I kind of feel like I’m showing off by using this book for the challenge, but I was trying to use books I already had as much as possible and this was the only one I hadn’t already read that fit the category “Read a book that was first released in a language that is not your native language”. It was originally written in French under the title L’armée furieuse, and I read it in German (the German version of the title translates to “the night of wrath” by the way). It was a birthday gift from my boss, which is why it was in German. If I buy translations myself it’s usually into English! The title of the English translation is The Ghost Riders of Ordebec, in case anyone is interested.
As the chief of police in Paris’s seventh arrondissement, Commissaire Adamsberg has no jurisdiction in Ordebec. Yet, he cannot ignore a widow’s plea. Her daughter Lina has seen a vision: ghostly horsemen who target the most nefarious characters in Normandy. With them were four men. According to the thousand-year-old legend, the vision means that the men will soon die a grisly death, and now one of them is missing. Despite initial scepticism, Adamsberg heads to Ordebec to see what’s happening. When the missing man turns up dead, he agrees to investigate and is soon embroiled in the mysteries of the village.
Apparently, this is the ninth book in the Commissaire Adamsberg series. So far, it’s the only one I’ve read, and I have to say straight off that one of the things that annoyed me about this book was all the footnotes pointing out in which previous novel I could read all about an event that was briefly mentioned. I checked the footnote every time in case it had something to say that was relevant to the plot, but nope… just another book title. Grr!
However, that said, I did really enjoy the book. I guessed the “twist” ending about halfway through, but it didn’t matter because by that time I’d fallen in love with the characters and wanted to read to the end. The plot was sometimes a bit far-fetched and, as I’ve mentioned, I guessed whodunnit before it was revealed, but it was a fun book to while away my commute with. One negative point is that I felt Fred Vargas tried to cram too much into the book – Adamsberg’s team was also investigating another murder alongside the Ordebec mystery and the two storylines together felt like a bit much for one book (although I’m sure it happens in real life). I’m now considering buying the first book in the series for some more background on Adamsberg and his quirky group of colleagues. 4 stars for this one.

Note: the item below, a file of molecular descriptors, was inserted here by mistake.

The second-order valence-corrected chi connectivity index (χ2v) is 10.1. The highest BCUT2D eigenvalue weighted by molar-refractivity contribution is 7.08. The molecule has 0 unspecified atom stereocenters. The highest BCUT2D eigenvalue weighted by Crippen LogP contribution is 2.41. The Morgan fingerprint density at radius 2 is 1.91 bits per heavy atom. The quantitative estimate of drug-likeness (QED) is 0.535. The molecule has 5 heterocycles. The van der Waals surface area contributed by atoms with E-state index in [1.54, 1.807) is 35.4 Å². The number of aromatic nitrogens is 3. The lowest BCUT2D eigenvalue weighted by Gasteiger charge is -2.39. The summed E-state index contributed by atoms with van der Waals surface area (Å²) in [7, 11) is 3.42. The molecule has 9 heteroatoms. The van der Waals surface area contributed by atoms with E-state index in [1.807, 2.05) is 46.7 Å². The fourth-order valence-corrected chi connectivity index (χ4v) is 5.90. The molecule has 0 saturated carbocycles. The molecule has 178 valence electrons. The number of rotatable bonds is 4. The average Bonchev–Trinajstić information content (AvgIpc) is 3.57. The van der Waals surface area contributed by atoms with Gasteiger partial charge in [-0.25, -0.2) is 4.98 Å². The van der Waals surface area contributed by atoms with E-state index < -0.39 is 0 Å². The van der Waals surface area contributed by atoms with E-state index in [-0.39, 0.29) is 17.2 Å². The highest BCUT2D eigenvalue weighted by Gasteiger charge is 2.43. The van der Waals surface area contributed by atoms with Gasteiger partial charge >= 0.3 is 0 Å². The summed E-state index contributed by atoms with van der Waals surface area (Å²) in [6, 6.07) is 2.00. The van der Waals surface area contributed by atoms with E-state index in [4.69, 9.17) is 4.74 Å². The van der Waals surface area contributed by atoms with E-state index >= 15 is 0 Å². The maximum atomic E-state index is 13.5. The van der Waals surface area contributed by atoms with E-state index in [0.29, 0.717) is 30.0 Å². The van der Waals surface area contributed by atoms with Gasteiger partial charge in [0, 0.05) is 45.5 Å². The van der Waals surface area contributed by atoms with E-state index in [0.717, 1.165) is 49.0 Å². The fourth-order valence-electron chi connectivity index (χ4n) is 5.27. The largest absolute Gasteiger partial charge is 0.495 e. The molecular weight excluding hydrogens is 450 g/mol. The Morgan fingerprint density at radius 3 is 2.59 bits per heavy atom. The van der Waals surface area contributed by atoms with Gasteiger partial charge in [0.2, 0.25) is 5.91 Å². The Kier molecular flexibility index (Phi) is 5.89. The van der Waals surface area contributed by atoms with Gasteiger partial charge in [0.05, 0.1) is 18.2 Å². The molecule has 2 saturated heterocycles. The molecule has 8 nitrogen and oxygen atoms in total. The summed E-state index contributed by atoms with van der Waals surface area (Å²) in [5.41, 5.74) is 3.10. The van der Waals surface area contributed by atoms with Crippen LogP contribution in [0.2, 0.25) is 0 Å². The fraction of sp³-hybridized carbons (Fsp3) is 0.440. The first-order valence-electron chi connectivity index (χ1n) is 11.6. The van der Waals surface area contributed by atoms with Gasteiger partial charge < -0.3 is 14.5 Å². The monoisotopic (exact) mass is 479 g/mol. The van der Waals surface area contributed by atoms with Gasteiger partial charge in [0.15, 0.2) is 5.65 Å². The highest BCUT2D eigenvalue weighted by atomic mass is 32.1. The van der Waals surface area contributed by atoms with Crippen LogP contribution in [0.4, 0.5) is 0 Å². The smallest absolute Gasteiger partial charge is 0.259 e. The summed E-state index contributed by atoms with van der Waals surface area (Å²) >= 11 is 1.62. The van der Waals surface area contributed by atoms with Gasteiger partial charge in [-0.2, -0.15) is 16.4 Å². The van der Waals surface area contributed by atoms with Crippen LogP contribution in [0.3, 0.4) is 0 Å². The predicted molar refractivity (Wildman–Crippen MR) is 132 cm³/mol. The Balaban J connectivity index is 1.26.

Since I read this book in German, it also counts towards the German reading category of my 35 before 35 challenge.
11 thoughts on “Die Nacht des Zorns by Fred Vargas”
Sounds like a good read, but the footnotes would completely annoy me as well!!
They really are so annoying. If I want to read your other books I will, and if I already had I’m sure I’d be able to figure out in which one that particular event happened without any help!
Show off 😉
Hahaha, might have known it would be you that said it 😛
‘Predictability’ is my middle name 🙂
You seem to have a lot of middle names 😉
It’s a Catholic thing 😉
I don’t mind guessing the twist as long as the journey to that point is still entertaining. x
The foot note thing sounds a bit annoying but other than that it seems to be a good read. Will give it a try!